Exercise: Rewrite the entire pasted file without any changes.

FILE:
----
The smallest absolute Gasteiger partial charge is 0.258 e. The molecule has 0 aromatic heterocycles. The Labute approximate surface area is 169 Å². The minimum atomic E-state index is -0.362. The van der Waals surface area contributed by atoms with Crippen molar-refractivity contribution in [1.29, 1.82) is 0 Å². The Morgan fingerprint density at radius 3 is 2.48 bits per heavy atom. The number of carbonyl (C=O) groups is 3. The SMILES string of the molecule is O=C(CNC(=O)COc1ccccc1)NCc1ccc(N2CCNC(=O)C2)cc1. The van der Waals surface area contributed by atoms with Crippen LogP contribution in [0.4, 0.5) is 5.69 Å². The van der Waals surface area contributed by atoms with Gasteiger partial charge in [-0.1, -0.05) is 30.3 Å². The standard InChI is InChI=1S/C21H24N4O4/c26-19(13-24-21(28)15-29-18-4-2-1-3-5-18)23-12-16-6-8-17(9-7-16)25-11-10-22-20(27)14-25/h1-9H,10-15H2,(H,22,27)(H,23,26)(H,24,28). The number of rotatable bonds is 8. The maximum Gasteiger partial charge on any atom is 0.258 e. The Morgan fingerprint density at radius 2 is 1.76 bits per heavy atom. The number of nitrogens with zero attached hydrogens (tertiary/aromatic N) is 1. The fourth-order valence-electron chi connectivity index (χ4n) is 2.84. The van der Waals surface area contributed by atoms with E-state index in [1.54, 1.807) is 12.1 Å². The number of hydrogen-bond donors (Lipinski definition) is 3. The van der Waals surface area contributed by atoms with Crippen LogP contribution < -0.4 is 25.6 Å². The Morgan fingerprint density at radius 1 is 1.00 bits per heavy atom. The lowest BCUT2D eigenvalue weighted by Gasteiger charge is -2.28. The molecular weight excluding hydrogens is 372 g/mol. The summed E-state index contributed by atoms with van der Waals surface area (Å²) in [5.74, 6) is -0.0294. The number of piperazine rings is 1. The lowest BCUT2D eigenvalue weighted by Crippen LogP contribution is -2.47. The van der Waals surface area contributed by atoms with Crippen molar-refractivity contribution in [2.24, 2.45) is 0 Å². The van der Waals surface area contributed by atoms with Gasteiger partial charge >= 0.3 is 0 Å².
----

The smallest absolute Gasteiger partial charge is 0.258 e. The molecule has 0 aromatic heterocycles. The Labute approximate surface area is 169 Å². The minimum atomic E-state index is -0.362. The van der Waals surface area contributed by atoms with Crippen molar-refractivity contribution in [1.29, 1.82) is 0 Å². The Morgan fingerprint density at radius 3 is 2.48 bits per heavy atom. The number of carbonyl (C=O) groups is 3. The SMILES string of the molecule is O=C(CNC(=O)COc1ccccc1)NCc1ccc(N2CCNC(=O)C2)cc1. The van der Waals surface area contributed by atoms with Crippen LogP contribution in [0.4, 0.5) is 5.69 Å². The van der Waals surface area contributed by atoms with Gasteiger partial charge in [-0.1, -0.05) is 30.3 Å². The standard InChI is InChI=1S/C21H24N4O4/c26-19(13-24-21(28)15-29-18-4-2-1-3-5-18)23-12-16-6-8-17(9-7-16)25-11-10-22-20(27)14-25/h1-9H,10-15H2,(H,22,27)(H,23,26)(H,24,28). The number of rotatable bonds is 8. The maximum Gasteiger partial charge on any atom is 0.258 e. The Morgan fingerprint density at radius 2 is 1.76 bits per heavy atom. The number of nitrogens with zero attached hydrogens (tertiary/aromatic N) is 1. The fourth-order valence-electron chi connectivity index (χ4n) is 2.84. The van der Waals surface area contributed by atoms with E-state index in [1.54, 1.807) is 12.1 Å². The number of hydrogen-bond donors (Lipinski definition) is 3. The van der Waals surface area contributed by atoms with Crippen LogP contribution < -0.4 is 25.6 Å². The Morgan fingerprint density at radius 1 is 1.00 bits per heavy atom. The lowest BCUT2D eigenvalue weighted by Gasteiger charge is -2.28. The molecular weight excluding hydrogens is 372 g/mol. The summed E-state index contributed by atoms with van der Waals surface area (Å²) in [5.74, 6) is -0.0294. The number of piperazine rings is 1. The lowest BCUT2D eigenvalue weighted by Crippen LogP contribution is -2.47. The van der Waals surface area contributed by atoms with Crippen molar-refractivity contribution in [2.24, 2.45) is 0 Å². The van der Waals surface area contributed by atoms with Gasteiger partial charge >= 0.3 is 0 Å².